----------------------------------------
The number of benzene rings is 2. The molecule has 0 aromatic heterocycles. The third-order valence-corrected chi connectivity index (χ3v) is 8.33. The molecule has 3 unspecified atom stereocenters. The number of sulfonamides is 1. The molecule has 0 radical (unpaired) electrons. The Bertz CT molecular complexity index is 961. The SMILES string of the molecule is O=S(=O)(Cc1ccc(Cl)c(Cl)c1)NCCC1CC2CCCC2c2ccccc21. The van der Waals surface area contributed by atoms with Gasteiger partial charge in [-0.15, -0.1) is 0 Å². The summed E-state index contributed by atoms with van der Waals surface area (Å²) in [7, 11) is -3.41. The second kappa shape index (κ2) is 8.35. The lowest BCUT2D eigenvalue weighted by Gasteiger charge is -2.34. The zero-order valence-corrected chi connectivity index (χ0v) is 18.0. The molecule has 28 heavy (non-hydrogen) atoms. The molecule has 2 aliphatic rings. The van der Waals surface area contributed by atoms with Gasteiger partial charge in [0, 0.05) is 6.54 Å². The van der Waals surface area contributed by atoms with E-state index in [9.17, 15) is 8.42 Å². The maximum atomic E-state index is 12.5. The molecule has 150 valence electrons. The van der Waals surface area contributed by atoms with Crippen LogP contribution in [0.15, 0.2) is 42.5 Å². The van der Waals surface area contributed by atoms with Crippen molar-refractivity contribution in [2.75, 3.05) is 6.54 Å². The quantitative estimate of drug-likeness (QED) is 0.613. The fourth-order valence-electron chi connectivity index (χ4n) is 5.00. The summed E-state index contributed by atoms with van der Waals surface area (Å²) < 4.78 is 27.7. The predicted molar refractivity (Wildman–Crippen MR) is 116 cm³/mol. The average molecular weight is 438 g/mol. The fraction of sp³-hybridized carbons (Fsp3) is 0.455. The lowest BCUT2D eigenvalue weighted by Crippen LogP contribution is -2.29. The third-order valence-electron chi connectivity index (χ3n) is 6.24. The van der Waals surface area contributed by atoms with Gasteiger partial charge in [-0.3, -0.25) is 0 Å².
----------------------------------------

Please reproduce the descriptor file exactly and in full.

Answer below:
The number of benzene rings is 2. The molecule has 0 aromatic heterocycles. The third-order valence-corrected chi connectivity index (χ3v) is 8.33. The molecule has 3 unspecified atom stereocenters. The number of sulfonamides is 1. The molecule has 0 radical (unpaired) electrons. The Bertz CT molecular complexity index is 961. The SMILES string of the molecule is O=S(=O)(Cc1ccc(Cl)c(Cl)c1)NCCC1CC2CCCC2c2ccccc21. The van der Waals surface area contributed by atoms with Gasteiger partial charge in [-0.15, -0.1) is 0 Å². The summed E-state index contributed by atoms with van der Waals surface area (Å²) in [7, 11) is -3.41. The second kappa shape index (κ2) is 8.35. The lowest BCUT2D eigenvalue weighted by Gasteiger charge is -2.34. The zero-order valence-corrected chi connectivity index (χ0v) is 18.0. The molecule has 28 heavy (non-hydrogen) atoms. The molecule has 2 aliphatic rings. The van der Waals surface area contributed by atoms with Gasteiger partial charge in [0, 0.05) is 6.54 Å². The van der Waals surface area contributed by atoms with E-state index in [9.17, 15) is 8.42 Å². The maximum atomic E-state index is 12.5. The molecule has 150 valence electrons. The van der Waals surface area contributed by atoms with Crippen LogP contribution in [0.15, 0.2) is 42.5 Å². The van der Waals surface area contributed by atoms with Crippen molar-refractivity contribution in [2.75, 3.05) is 6.54 Å². The quantitative estimate of drug-likeness (QED) is 0.613. The fourth-order valence-electron chi connectivity index (χ4n) is 5.00. The summed E-state index contributed by atoms with van der Waals surface area (Å²) < 4.78 is 27.7. The predicted molar refractivity (Wildman–Crippen MR) is 116 cm³/mol. The average molecular weight is 438 g/mol. The fraction of sp³-hybridized carbons (Fsp3) is 0.455. The lowest BCUT2D eigenvalue weighted by Crippen LogP contribution is -2.29. The third-order valence-electron chi connectivity index (χ3n) is 6.24. The van der Waals surface area contributed by atoms with Gasteiger partial charge in [-0.3, -0.25) is 0 Å².